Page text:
Should teenagers ache in the morning?

The Pediatric Insider

© 2011 Roy Benaroch, MD

Heather wrote in, “I am a 14 year old girl that has joint pain in the morning. The pain might be in my knees, elbows, wrists and hands, ankles, or my lower back. The pain is usually mild but can become severe. I am active in sports so the joint pains are really slowing me down. Is this growing pains or something more?”

While it might be OK for grandma to wake up with achy joints, I don’t think this is something that I’d call normal or expected in a teenager. Heather needs to think about other things, and get a more-thorough evaluation from her own physician.

Morning joint stiffness is quite characteristic of many kinds of arthritis, or inflammation of joints. Overall, the most common forms or arthritis are called “osteoarthritis,” and are a condition of aging. That’s my grandpa takes a little while to get going in the morning, and awakes with pops and creaks and moans. Hopefully, we’ll all live long enough to enjoy some degree of osteoarthritis as we age—but under ordinary circumstances, 14 year old girls should not have this.

Some kids really do overdo it, and may have symptoms of joint overuse at a young age. This is especially seen in year-round athletes, who play one sport for many months without giving their bodies a chance to rest. These kinds of pains are seen as part of “overuse” syndromes, especially when the same sort of action is done over and over again. Think about a baseball pitcher’s shoulder, or a runner’s knee: over and over, the same forces applied in the same way across a joint. Eventually, you’ve got pain and damage. Contrast that to a baseball player who varies position, or a runner who swims or cycles on some days. It is not a good idea for anyone, young or old, to repeat the same exercise over and over, especially for months at a time.

Heather, though, isn’t talking about one joint: she’s achy all over. This makes it possible that she has another kind of arthritis, perhaps one in a family of immune or inflammatory arthritis. I’d especially be concerned about this if Heather reported joint swelling or stiffness in the morning, even more so than pain.

There are also musculoskeletal conditions that can lead to chronic joint aches, most commonly conditions where the joints are too lax and flexible. Many of these conditions can be helped by working with a physical therapist to work on strengthening and coordination.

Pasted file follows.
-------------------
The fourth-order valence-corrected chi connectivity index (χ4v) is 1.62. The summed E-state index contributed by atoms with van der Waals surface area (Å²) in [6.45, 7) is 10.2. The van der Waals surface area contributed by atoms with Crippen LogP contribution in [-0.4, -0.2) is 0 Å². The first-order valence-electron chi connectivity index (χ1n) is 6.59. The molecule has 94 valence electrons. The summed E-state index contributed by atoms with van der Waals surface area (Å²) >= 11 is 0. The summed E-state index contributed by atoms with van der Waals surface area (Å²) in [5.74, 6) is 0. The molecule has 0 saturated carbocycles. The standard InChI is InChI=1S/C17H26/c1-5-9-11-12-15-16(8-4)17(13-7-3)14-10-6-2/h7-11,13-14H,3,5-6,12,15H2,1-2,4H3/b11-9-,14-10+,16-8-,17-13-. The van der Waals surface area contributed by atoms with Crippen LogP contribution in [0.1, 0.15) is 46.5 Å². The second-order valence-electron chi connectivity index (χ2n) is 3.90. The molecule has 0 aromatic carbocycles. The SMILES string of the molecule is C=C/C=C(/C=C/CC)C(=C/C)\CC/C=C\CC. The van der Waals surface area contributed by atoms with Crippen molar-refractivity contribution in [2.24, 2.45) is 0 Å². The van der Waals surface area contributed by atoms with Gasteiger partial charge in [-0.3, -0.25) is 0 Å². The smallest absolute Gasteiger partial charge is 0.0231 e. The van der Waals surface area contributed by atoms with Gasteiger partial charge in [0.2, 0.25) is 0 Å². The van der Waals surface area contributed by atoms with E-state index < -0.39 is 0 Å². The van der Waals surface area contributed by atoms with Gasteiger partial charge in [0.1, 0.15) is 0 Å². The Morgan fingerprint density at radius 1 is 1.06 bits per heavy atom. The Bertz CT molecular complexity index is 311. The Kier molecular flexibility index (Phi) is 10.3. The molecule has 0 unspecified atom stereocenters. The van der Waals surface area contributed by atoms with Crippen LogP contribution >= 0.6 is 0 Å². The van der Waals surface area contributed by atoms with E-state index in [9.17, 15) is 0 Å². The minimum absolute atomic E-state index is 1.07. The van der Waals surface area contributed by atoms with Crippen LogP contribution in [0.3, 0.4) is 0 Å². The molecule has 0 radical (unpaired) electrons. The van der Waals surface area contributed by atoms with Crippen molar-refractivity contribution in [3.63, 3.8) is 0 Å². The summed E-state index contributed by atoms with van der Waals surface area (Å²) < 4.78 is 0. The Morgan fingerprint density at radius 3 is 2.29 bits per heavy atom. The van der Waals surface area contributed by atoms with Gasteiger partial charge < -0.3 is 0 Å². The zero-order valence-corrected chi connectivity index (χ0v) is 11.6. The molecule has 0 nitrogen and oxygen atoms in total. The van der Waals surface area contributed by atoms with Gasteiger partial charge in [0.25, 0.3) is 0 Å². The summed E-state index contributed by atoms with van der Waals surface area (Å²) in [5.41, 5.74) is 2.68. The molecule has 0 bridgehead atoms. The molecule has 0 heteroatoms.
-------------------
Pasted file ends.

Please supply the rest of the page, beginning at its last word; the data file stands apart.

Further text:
So while I don’t have an exact answer for Heather, I would say that no, that sort of pain in a teenager isn’t normal, and she ought to go for a thorough evaluation by her pediatrician, an orthopedist, or a sports-medicine doctor. She should bring along a log book of a few weeks’ history: what was her exercise routine, and how much pain was there each morning? What joints hurt the worst, which day? If there’s swelling, take a photograph to bring to the doctor (or make the appointment early in the AM, so the doc can see it.) I think with a good evaluation and some guidance, Heather ought to be able to get some relief and get back to enjoying being an active teenager. It’s not time to be grandma, yet!

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2 Comments on “Should teenagers ache in the morning?”

  1. Michelle Says:

    I was a very active athlete as a high school student, and I have to say, I ached and hurt all the time, too. She should certainly be evaluated for some problems, but I’m betting (with all my extensive anecdotal and non-scientific experience) that these are overuse injuries possibly mixed with pain from growing.

    Tendonitis was my final downfall, and it turned out that I am prone to overuse injury and soft tissue inflammation. I finally quit competitive sports, walking away from a college scholarship in my sophmore year when my freshman year in division 1 sports made me want to die. By that point, I was developing lumps in my achilles tendons and retrocalcanus issues. We won’t talk about the shin splints.

    I decided, after a few foot surgeries and realizing I was probably flirting with liver damage from all the painkillers I was pounding, that walking when I was 30 was a better idea than hanging on to an amateur sports career. Funny enough, I now study the neuromuscular junction and work in a research lab devoted to it, regeneration, and aging.

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  2. My daughter has juvenile arthritis; sore joints are not fun! I hope she feel better soon and gets some answers and treatment.

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